Asia-Pacific market outlooks highlight Airbus-Boeing divide
On one thing Boeing and Airbus agree: the Asia/Pacific region will generate enough demand for their products to keep them busy building lots of airplanes over the next two decades. Both companies say they expect to see the vast area spanning from northeast Asia to New Zealand and across to India account for nearly as many aircraft deliveries as North America or Europe, and both expect China to lead the way. But, as one might expect, their views reflect subtle but clear differences in their respective marketing philosophies.
Boeing’s 2005 Current Market Outlook forecast a market for about 7,200 new airplanes worth $770 billion over the next 20 years in the Asia/Pacific region, making it the largest outside North America. According to the report, Asia/Pacific’s fleet will nearly triple, to about 8,600 airplanes by the end of the forecast period. Single-aisle airplanes, such as the Boeing 737 and Airbus A320, will account for 3,690 new deliveries; intermediate twin-aisles such as the Boeing 787 and 777 and Airbus A330/A340 will account for some 2,430; regional jets will total 540 and 747-and-larger-size airplanes will account for 510 units, according to Boeing.
Airbus’ latest forecast, which examines the 2004-2023 time period, projects a more modest Asia/Pacific unit demand of 5,515 new airplanes, and for good reason: the company believes that larger airplanes will account for a bigger portion of total deliveries than does Boeing. In fact, according to Airbus, by the end of its forecast period Asia/Pacific airlines will operate 33 percent of the world’s passenger seats, compared with 29 percent for Europe and 26 percent for North America, even though it expects Europe and North America both to take delivery of more airplanes.
Of course, Airbus’ case for the 555-seat A380 has centered largely on the Asia/Pacific market, and particularly China, where it says that nearly 90 percent of airline passengers coming from the U.S. land in just three population centers–Beijing, Shanghai and Guangzhou. Very few of the 50 cities that comprise the remaining 10 percent can support nonstop service to North America or Europe, claims the company.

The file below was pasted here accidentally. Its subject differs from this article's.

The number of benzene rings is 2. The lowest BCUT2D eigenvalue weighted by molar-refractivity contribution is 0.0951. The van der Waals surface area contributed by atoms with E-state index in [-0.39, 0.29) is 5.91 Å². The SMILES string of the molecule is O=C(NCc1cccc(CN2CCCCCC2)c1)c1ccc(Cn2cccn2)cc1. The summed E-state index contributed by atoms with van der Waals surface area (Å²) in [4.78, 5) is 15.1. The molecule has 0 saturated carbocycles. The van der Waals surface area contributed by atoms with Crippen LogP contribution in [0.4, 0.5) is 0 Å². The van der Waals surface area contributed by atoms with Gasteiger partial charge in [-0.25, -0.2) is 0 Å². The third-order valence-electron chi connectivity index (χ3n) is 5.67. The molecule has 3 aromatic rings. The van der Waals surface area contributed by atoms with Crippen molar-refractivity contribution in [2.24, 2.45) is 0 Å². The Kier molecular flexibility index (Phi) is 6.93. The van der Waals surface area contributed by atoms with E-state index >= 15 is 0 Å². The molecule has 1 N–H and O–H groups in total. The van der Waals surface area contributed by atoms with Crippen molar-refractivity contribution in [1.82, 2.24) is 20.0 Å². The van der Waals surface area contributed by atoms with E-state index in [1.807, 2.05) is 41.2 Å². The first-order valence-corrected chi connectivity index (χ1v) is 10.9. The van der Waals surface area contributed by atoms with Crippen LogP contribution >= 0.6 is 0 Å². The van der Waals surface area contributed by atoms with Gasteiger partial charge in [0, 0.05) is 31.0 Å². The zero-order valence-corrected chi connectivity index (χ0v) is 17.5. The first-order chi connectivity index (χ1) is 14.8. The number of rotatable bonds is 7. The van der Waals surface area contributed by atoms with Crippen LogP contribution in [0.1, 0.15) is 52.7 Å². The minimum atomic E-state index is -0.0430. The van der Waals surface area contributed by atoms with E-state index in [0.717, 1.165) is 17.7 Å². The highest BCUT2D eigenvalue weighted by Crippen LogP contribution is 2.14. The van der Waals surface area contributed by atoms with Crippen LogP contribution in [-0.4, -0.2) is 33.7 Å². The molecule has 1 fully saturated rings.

Both Airbus and Boeing expect China to generate more demand for new airplanes than any country other than the U.S. Airbus points out, however, that as in all emerging economies, a wide disparity in wealth exists between rural and urban population centers. In China, the top five regions account for 40 percent of total GDP, compared with 22 percent in France. By 2020, according to Airbus, 50 percent of the Chinese population will live in urban centers, a trend it claims will drive more network consolidation.
Airbus doesn’t argue that passenger desire for nonstop flights will not lead to some route fragmentation, but only that the pace and extent of the phenomenon will vary according to ticket price, convenience of schedule, demographics, location of trade centers, real origin-and-destination demand, aircraft, airline and hub economics, liberalization, airline alliances, congestion and the environment.
The company calculates that by 2023, together all those factors will allow the number of very large aircraft (airplanes the size of the 747 or larger) to hold steady at 6 percent worldwide. Bolstered by the presence of the double-decker A380, however, the very large category will account for 15 percent of the world’s seating capacity and the largest share of seats delivered in the Asia/Pacific region, according to Airbus. All told, it claims, by 2023 the world’s airlines will be flying 1,262 very large passenger aircraft and 996 large freighter aircraft.